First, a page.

Staying at Phantom Ranch in the bottom of the Grand Canyon is a must-do active outdoor vacation for all adventurers! Though it’s not a true ranch in the sense that some expect (you won’t find cattle roaming or wide open fields here in the canyon), Phantom Ranch is full of the spirit of the old west, made famous by the explorers and prospectors who explored the hidden corners of Grand Canyon. The Ranch is a world unto itself, with unique personalities, unspoken rules, endless inside jokes, and a constant supply of like-minded canyon-lovers. Read on to learn how to make the most of your visit!
Scenario: You just hiked the Grand Canyon and have arrived at Phantom Ranch. Priorities (in this order, usually): eat, shower, sleep, explore.
The Canteen (the main building where you check in) is open from 8:00am to 4:00pm and 8:00pm to 10:00pm daily. Dinners and breakfasts are served in two seatings but purchasing souvenirs or other services are not available while the meals are being served. All meals are family-style and seats are assigned based on your party.
Breakfast always includes pancakes with butter and syrup, bacon, scrambled eggs, and canned peaches. Water, orange juice, tea, and coffee are available too (the hot water is the light tan pitcher and the coffee is the dark tan pitcher). Coffee is available at the east window of the Canteen starting at 4:30am for super early risers.
Don’t forget to pick up your lunch after breakfast (if you ordered one). They are in plastic bags in a milk crate near the door. Lunches are intended to be “hiker-nutritious” and can be morphed into a bountiful array of deliciousness if you’re creative. They include a bagel, summer sausage, cream cheese packet, packet of jam, peanuts, pretzels, Craisins, Oreo’s and a packet of electrolyte powder.
Dinners have the most variety. At the early seating diners enjoy a massive steak, baked potato with butter and sour cream, salad, cornbread, and chocolate cake for dessert. The late seating is a Hiker’s Stew, broth-based with beef, carrots, and potatoes. There’s also a vegetarian chili served at this seating for those pre-registered as vegetarians, and cornbread and chocolate cake for everyone. Water is on the table and beer (usually Tecate and one local selection) and wine (one red and one white out of a box) are available for purchase. Remember, you can’t take your beer or wine outside so make sure to order it at the beginning of dinner so no chugging is required.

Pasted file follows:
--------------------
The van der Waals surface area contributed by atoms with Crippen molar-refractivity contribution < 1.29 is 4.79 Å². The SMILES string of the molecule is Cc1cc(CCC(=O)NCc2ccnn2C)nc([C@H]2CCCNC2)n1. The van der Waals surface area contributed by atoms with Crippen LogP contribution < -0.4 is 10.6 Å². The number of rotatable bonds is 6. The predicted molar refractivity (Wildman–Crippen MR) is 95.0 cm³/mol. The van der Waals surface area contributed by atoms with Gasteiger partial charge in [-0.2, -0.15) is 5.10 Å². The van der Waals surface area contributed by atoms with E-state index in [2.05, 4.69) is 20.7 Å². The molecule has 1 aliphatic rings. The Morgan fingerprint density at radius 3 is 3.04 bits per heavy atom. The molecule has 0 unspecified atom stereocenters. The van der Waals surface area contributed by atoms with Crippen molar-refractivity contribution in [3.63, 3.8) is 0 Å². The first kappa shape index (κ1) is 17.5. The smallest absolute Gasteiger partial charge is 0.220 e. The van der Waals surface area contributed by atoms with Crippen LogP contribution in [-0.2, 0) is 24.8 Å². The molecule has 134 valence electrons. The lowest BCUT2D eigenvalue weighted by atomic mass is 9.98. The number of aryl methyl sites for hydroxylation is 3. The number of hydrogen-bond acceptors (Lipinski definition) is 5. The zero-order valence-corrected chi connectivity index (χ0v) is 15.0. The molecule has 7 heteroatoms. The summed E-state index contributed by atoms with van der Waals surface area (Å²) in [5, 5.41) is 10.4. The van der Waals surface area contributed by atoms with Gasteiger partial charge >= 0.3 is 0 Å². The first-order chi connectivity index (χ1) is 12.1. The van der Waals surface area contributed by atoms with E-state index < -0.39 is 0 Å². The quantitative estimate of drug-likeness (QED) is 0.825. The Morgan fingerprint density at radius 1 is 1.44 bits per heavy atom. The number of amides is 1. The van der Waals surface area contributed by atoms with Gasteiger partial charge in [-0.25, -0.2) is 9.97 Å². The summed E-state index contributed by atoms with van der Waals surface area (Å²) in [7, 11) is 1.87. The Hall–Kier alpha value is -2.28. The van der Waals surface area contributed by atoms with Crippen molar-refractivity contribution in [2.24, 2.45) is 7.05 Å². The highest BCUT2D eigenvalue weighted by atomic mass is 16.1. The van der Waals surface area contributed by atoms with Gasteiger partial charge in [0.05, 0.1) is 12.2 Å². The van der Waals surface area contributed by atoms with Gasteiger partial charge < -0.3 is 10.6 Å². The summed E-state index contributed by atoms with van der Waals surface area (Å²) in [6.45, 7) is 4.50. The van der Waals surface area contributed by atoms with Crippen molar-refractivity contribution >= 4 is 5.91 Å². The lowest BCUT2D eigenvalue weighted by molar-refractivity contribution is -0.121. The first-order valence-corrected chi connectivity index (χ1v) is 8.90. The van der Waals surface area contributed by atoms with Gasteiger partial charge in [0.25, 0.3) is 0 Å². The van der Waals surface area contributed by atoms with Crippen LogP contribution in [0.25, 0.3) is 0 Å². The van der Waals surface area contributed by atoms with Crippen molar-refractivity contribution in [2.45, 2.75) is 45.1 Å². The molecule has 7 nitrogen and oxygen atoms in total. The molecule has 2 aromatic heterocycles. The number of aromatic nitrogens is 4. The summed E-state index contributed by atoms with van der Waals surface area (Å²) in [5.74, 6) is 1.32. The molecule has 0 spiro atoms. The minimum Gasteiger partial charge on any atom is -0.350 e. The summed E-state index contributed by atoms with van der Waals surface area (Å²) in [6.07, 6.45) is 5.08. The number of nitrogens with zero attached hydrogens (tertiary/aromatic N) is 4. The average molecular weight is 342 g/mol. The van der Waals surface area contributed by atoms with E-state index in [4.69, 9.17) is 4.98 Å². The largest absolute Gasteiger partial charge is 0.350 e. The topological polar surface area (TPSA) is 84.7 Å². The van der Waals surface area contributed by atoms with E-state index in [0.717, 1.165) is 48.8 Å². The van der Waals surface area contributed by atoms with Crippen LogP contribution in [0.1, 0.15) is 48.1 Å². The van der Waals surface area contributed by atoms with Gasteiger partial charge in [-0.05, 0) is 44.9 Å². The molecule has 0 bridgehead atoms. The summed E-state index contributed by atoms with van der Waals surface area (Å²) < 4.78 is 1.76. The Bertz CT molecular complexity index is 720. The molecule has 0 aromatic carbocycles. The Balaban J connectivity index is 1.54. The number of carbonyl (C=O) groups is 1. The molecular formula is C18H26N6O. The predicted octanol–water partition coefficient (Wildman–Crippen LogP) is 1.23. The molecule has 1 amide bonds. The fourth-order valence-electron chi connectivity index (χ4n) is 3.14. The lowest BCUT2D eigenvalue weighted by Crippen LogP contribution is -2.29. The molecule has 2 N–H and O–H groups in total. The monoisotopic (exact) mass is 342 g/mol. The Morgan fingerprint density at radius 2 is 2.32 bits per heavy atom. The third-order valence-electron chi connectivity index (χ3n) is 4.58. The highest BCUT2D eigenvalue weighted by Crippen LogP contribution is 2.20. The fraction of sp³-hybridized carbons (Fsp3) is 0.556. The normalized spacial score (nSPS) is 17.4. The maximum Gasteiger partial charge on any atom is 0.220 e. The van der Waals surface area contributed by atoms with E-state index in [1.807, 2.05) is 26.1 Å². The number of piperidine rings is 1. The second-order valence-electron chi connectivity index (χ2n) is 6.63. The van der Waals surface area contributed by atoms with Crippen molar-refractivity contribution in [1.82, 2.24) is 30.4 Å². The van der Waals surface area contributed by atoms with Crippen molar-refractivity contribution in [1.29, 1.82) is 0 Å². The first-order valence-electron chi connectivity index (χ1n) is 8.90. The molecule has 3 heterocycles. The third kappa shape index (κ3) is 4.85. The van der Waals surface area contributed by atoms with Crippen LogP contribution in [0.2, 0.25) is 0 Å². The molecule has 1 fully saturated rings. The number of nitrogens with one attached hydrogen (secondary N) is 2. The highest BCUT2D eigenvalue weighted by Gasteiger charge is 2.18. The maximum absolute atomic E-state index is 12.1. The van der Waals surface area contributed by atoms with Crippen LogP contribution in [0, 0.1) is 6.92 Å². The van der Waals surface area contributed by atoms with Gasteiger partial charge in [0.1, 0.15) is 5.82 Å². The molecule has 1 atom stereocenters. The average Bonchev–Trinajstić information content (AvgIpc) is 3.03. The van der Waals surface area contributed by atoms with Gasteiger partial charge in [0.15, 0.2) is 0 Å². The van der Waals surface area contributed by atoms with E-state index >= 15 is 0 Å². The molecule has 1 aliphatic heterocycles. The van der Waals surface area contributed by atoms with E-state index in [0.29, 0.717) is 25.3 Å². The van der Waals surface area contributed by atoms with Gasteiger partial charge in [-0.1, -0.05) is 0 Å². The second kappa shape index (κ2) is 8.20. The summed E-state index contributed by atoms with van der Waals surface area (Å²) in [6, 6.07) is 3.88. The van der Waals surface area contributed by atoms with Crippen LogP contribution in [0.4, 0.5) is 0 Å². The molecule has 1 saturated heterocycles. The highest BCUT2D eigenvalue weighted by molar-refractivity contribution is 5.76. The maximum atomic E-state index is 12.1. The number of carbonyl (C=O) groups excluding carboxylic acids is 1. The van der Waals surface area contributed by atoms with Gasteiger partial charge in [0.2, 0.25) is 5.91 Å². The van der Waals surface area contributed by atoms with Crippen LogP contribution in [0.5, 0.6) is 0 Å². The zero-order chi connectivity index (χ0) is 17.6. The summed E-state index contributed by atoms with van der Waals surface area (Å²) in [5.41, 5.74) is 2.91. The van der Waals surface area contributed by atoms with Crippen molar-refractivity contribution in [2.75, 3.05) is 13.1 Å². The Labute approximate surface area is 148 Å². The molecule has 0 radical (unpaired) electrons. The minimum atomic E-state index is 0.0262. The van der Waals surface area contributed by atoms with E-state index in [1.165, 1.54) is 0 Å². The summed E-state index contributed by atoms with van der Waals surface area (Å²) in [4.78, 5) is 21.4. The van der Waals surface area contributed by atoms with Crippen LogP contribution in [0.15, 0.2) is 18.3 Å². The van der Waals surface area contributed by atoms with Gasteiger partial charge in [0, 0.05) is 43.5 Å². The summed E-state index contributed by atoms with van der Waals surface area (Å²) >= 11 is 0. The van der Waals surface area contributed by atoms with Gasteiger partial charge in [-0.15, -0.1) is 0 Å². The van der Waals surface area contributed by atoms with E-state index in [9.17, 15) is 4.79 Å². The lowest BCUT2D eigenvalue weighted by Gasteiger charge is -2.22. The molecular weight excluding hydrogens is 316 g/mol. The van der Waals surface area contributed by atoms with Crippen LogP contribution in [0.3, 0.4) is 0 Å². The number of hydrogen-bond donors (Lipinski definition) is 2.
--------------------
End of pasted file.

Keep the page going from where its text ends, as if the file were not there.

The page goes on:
If you are staying in the Phantom Ranch dorms there is a small room with a shower in it toward the back of the building. This room has its own light so you can shower late at night or early in the morning to avoid the rush and not wake your dorm mates up. A basic “wash everything” soap is provided in a dispenser and a towel can be found on your bed.
If you are staying in a cabin at Phantom Ranch you will have to make the short walk to the shower house (just south of the Canteen on the east side of the main trail). There’s a men’s side and a women’s side. Towels will be in your cabin and the magic soap is available here too. Don’t forget your cabin key (it gets you into the shower house…security to keep out those nasty campground people! 😉 ) and a change of clothes so you can walk back to your cabin clean and decent.